Tiny fires pop up

Two engine crews from the Oregon Department of Forestry were at a lightning-caused fire about 17 miles northeast of Ashland this morning.

The Shale Rock fire, covering less than a quarter of an acre, was discovered by a reconnaissance plane around 9:30 a.m., according to department spokeswoman Ashley Dubrey.

The fire was triggered by a lightning strike from one of the storms that moved through the area in recent days, she said.

Known as "sleepers," the lightning-caused fires can smolder for several days before flaring up.

The department's firefighters protect U.S. Bureau of Land Management, state, county and private lands.

In the Rogue River-Siskiyou National Forest, firefighters are fighting four small lightning-caused fires in the High Cascades Ranger District, according to forest spokesman Paul Galloway.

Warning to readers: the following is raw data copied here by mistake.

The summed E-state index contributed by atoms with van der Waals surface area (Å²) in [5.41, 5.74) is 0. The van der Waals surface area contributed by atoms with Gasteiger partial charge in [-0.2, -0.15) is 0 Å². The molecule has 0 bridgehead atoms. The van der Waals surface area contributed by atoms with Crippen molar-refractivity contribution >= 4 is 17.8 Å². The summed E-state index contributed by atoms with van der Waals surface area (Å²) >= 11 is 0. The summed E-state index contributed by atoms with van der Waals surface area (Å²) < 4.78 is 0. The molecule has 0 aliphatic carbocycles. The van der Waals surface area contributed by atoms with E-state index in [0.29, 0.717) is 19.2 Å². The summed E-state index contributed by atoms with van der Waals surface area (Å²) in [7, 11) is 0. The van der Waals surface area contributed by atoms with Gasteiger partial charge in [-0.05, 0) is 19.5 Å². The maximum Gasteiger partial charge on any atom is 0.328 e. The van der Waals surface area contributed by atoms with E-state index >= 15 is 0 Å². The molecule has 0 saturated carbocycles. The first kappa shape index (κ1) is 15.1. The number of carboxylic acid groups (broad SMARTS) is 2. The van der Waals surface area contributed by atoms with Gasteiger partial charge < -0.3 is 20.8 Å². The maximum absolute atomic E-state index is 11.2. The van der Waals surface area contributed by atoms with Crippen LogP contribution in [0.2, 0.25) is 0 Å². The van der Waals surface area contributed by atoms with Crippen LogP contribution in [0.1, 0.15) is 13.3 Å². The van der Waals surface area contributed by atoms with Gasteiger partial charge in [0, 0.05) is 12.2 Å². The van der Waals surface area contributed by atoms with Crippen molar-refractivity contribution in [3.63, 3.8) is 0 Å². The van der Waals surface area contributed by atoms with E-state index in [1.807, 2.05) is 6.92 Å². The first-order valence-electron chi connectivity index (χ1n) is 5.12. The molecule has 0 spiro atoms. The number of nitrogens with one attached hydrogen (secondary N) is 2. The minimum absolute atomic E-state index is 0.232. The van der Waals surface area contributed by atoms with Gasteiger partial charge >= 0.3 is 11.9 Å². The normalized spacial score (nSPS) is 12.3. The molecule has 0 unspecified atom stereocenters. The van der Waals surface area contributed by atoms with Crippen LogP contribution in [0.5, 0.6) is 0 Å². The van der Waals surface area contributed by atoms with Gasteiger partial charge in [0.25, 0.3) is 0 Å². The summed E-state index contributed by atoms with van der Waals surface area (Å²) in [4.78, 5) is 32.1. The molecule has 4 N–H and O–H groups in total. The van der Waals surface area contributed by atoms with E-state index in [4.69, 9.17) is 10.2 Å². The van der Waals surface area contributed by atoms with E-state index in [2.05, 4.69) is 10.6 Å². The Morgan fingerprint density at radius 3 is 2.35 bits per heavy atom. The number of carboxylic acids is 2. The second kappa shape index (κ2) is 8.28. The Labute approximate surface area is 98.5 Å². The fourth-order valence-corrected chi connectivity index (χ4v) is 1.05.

Two of the fires are in the Sky Lakes Wilderness while another is near Hershberger Peak and the other not far from Robinson Butte, he said. The two fires in the wilderness are being fought by firefighters who rappelled from helicopters, he said.

"All the fires are very small at this point," he said, noting they are most likely from storms that swept through earlier in the week.

Meanwhile, aerial patrols were out looking for more sleepers this morning in Jackson, Josephine and Curry counties, he said.

— Paul Fattig

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